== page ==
Sunday, November 9, 2008

Joseph Stewart Asks Barack Obama About Inner Cities

My student in management at Brooklyn College, Joseph Stewart, asked then-Senator Barack Obama a question on television recently. Joseph, who lives in Red Hook, Brooklyn, knows at least 40 people who have been murdered. He wanted to know how Barack Obama thinks that hope can be injected into the inner city.

I agree with parts of Mr. Obama's remarks. I do not believe that improvement of medical care, after school programs or teacher quality are relevant to crime. The creation of jobs would help, but not if taxation of income makes a good job a pastime for a sucker. One way to encourage a focus on the work ethic is to limit taxation, government intervention and inflation to encourage saving, thrift and self-improvement. As well, elimination of minimum wage requirements for training programs would enable firms to employ unskilled labor that they train for the best jobs.

Perhaps Red Hook could become a free trade zone and attract industrial enterprise back to New York, enterprise that was ejected (and its associated jobs destroyed) during the "urban renewal" of the 1950s. As well, decriminalization of drugs would reduce violent crime. Along these lines, Mr. Obama suggests drug courts that decriminalize drugs.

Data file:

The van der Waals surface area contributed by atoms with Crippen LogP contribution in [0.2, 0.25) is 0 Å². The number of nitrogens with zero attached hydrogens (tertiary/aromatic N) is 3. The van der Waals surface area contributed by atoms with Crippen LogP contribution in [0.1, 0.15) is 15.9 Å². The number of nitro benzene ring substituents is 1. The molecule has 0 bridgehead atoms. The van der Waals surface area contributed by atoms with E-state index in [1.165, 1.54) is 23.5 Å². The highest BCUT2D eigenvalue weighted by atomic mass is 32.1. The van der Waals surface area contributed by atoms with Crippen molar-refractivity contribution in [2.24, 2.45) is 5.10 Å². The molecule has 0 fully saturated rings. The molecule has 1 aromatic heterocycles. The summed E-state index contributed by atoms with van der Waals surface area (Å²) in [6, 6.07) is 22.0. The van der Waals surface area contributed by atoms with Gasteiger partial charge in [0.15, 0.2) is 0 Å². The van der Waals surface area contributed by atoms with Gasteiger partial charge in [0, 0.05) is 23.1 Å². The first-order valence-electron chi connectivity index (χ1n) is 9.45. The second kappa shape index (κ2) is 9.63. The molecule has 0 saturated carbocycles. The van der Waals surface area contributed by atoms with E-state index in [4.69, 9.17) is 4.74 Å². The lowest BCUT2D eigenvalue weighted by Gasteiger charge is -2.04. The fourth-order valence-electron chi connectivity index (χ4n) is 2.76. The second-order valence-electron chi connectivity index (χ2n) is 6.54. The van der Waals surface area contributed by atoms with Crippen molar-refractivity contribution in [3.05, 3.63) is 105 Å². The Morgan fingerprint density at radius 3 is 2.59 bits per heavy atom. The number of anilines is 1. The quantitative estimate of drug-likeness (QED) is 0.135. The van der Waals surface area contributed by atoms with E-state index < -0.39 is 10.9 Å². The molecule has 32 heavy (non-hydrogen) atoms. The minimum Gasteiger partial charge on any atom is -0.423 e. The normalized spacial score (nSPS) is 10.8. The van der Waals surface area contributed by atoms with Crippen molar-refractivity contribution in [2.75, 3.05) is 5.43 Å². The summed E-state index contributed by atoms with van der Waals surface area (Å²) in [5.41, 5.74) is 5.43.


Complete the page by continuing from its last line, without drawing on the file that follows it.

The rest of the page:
I agree with Mr. Obama's claim that young people should be given opportunity to learn construction trades, although if much of their earnings are taxed, good jobs may not be so desirable. Strengthening of the family and individual assumption of responsibility (and rewarding assumption of such responsibility) are the best ways to end crime.

Crime rates did not increase in inner cities until the early 1950s. The increase was concomitant with increased government programs, welfare, social work and urban renewal. As someone once said, government is not the solution, government is the problem.

1 comment:

Brian Barker said...

Apparently Obama's education policy is for everyone to learn another language, however which one should it be?

The British learn French, the Australians study Japanese, and the Americans prefer Spanish. Yet this leaves Russian and Mandarin Chines out of the equation.

It is time to move forward and discuss the subject of a common international language, taught worldwide, in all nations?

It's totally relevant then, that UNESCO will meet in Paris, on 15th December, to acknowlege Esperanto, as a living language, in conjunction with the International Year of Languages

An interesting video can be seen at http://video.google.com/videoplay?docid=-8837438938991452670. A glimpse of the language can be seen at http://www.lernu.net